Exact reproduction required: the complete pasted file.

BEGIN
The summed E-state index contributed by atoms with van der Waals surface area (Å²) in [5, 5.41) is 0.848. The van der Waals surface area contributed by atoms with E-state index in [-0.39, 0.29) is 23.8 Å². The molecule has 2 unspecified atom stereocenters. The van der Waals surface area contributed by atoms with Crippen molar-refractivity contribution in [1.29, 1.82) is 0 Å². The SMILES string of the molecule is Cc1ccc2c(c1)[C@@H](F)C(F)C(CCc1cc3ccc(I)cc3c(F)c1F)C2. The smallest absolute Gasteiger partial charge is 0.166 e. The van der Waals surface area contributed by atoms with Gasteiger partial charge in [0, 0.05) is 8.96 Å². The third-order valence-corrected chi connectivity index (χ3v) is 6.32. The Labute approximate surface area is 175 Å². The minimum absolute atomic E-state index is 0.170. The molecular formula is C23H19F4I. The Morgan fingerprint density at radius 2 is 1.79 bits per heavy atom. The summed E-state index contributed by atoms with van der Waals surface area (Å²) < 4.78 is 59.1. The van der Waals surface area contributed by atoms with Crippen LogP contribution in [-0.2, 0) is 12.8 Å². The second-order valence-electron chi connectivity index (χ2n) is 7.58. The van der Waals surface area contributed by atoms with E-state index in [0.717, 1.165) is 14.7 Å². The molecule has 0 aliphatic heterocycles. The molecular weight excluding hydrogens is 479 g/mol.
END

The summed E-state index contributed by atoms with van der Waals surface area (Å²) in [5, 5.41) is 0.848. The van der Waals surface area contributed by atoms with E-state index in [-0.39, 0.29) is 23.8 Å². The molecule has 2 unspecified atom stereocenters. The van der Waals surface area contributed by atoms with Crippen molar-refractivity contribution in [1.29, 1.82) is 0 Å². The SMILES string of the molecule is Cc1ccc2c(c1)[C@@H](F)C(F)C(CCc1cc3ccc(I)cc3c(F)c1F)C2. The smallest absolute Gasteiger partial charge is 0.166 e. The van der Waals surface area contributed by atoms with Gasteiger partial charge in [0, 0.05) is 8.96 Å². The third-order valence-corrected chi connectivity index (χ3v) is 6.32. The Labute approximate surface area is 175 Å². The minimum absolute atomic E-state index is 0.170. The molecular formula is C23H19F4I. The Morgan fingerprint density at radius 2 is 1.79 bits per heavy atom. The summed E-state index contributed by atoms with van der Waals surface area (Å²) < 4.78 is 59.1. The van der Waals surface area contributed by atoms with Crippen LogP contribution in [-0.2, 0) is 12.8 Å². The second-order valence-electron chi connectivity index (χ2n) is 7.58. The van der Waals surface area contributed by atoms with E-state index in [0.717, 1.165) is 14.7 Å². The molecule has 0 aliphatic heterocycles. The molecular weight excluding hydrogens is 479 g/mol.